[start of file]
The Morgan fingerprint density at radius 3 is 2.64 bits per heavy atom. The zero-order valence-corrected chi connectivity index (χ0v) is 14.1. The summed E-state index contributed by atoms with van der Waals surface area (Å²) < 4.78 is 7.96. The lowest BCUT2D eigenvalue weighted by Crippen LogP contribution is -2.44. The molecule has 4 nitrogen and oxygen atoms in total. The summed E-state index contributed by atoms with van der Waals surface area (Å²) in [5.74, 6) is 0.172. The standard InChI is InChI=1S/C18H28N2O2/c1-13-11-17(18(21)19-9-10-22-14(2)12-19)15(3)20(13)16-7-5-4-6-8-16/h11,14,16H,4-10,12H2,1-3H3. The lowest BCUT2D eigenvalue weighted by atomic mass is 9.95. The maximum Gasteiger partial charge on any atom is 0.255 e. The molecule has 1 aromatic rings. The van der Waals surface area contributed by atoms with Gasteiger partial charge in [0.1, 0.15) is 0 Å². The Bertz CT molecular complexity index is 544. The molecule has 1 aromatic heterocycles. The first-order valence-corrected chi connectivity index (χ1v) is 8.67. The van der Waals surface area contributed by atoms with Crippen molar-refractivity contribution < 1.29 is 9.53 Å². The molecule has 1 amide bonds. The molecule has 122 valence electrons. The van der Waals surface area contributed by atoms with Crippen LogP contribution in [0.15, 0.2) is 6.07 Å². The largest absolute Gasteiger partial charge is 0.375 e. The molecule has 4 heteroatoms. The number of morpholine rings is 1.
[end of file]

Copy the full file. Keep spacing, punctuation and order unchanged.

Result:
The Morgan fingerprint density at radius 3 is 2.64 bits per heavy atom. The zero-order valence-corrected chi connectivity index (χ0v) is 14.1. The summed E-state index contributed by atoms with van der Waals surface area (Å²) < 4.78 is 7.96. The lowest BCUT2D eigenvalue weighted by Crippen LogP contribution is -2.44. The molecule has 4 nitrogen and oxygen atoms in total. The summed E-state index contributed by atoms with van der Waals surface area (Å²) in [5.74, 6) is 0.172. The standard InChI is InChI=1S/C18H28N2O2/c1-13-11-17(18(21)19-9-10-22-14(2)12-19)15(3)20(13)16-7-5-4-6-8-16/h11,14,16H,4-10,12H2,1-3H3. The lowest BCUT2D eigenvalue weighted by atomic mass is 9.95. The maximum Gasteiger partial charge on any atom is 0.255 e. The molecule has 1 aromatic rings. The van der Waals surface area contributed by atoms with Gasteiger partial charge in [0.1, 0.15) is 0 Å². The Bertz CT molecular complexity index is 544. The molecule has 1 aromatic heterocycles. The first-order valence-corrected chi connectivity index (χ1v) is 8.67. The van der Waals surface area contributed by atoms with Crippen molar-refractivity contribution < 1.29 is 9.53 Å². The molecule has 1 amide bonds. The molecule has 122 valence electrons. The van der Waals surface area contributed by atoms with Crippen LogP contribution in [0.15, 0.2) is 6.07 Å². The largest absolute Gasteiger partial charge is 0.375 e. The molecule has 4 heteroatoms. The number of morpholine rings is 1.